Two monuments symbolizing Australia’s colonial past were damaged by protesters on Thursday ahead of an increasingly polarizing national holiday that marks the anniversary of British settlement.
A statue in Melbourne of British naval officer James Cook, who in 1770 charted Sydney’s coast, was sawn off at the ankles, while a Queen Victoria monument in the city’s Queen Victoria Gardens was doused in red paint.
Images posted on social media showed the body of the Cook statue lying on the ground with the words “The colony will fall” spray-painted on the stone plinth where the statue formerly stood.
Australia Day, held each year on Jan. 26, commemorates the anniversary of British settlement in 1788. But argument rages in the country over how history should remember a fleet of 11 British ships carrying a human cargo of convicts arriving in present-day Sydney on Jan. 26, 1788.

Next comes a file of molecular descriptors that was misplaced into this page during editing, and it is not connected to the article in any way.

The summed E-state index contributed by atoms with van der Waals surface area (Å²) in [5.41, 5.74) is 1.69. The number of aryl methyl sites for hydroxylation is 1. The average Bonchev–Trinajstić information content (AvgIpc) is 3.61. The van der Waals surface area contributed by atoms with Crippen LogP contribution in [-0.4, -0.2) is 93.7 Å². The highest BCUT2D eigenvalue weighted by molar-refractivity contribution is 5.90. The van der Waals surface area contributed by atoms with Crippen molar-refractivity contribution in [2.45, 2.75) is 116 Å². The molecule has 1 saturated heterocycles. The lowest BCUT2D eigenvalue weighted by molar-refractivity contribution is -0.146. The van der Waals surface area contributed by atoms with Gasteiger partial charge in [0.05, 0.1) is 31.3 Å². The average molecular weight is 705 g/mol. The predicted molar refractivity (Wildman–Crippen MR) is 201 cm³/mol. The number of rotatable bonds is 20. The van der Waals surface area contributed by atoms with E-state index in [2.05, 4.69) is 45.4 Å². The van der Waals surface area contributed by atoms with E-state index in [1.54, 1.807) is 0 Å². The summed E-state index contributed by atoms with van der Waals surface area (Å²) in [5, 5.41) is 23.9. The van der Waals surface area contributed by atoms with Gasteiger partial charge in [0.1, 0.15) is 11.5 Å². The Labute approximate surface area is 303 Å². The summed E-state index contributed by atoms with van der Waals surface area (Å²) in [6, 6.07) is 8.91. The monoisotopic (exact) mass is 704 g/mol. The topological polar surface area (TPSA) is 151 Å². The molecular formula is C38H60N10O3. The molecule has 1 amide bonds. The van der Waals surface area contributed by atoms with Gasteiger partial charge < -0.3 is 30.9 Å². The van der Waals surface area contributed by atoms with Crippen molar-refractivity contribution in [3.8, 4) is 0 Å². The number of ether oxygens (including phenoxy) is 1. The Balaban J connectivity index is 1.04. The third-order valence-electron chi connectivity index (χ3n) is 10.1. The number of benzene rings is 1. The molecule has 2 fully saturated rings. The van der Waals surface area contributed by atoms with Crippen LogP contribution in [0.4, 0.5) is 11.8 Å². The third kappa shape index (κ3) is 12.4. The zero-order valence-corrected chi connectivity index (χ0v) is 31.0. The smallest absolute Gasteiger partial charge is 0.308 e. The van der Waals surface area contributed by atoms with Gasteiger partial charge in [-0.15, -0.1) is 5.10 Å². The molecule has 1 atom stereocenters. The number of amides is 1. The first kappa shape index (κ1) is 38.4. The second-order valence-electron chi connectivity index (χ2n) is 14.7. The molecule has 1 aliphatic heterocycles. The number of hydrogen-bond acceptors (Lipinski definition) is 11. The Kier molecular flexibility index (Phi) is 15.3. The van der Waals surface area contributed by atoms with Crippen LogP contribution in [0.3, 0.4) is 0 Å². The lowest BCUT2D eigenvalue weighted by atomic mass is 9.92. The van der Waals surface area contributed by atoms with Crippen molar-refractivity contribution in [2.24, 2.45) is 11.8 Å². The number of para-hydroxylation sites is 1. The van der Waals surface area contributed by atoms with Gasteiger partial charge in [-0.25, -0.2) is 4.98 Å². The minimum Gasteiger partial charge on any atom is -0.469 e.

For many Indigenous activists, Australia Day is known as “Invasion Day” as it marked the beginning of a sustained period of discrimination and dispossession of Indigenous peoples without the negotiation of a treaty. The lack of such a treaty puts Australia out of step with comparable countries including the United States, Canada and New Zealand.
“We understand and acknowledge the complex and diverse views surrounding Australia Day,” Port Phillip Council Mayor Heather Cunsolo said Thursday.
“We can’t condone, however, the vandalism of a public asset where costs will be ultimately borne by ratepayers,” she added.
The Cook statue has since been taken away and workers removed the feet from the plinth.
Victorian state premier Jacinta Allan said the government would support the local authorities to repair and reinstate the statue.
Police said they were investigating both incidents.
A referendum proposal to create an advocacy committee to offer advice to Parliament on policies that affect Indigenous people — the nation’s most disadvantaged ethnic minority — was resoundingly rejected by Australia’s voters in October last year.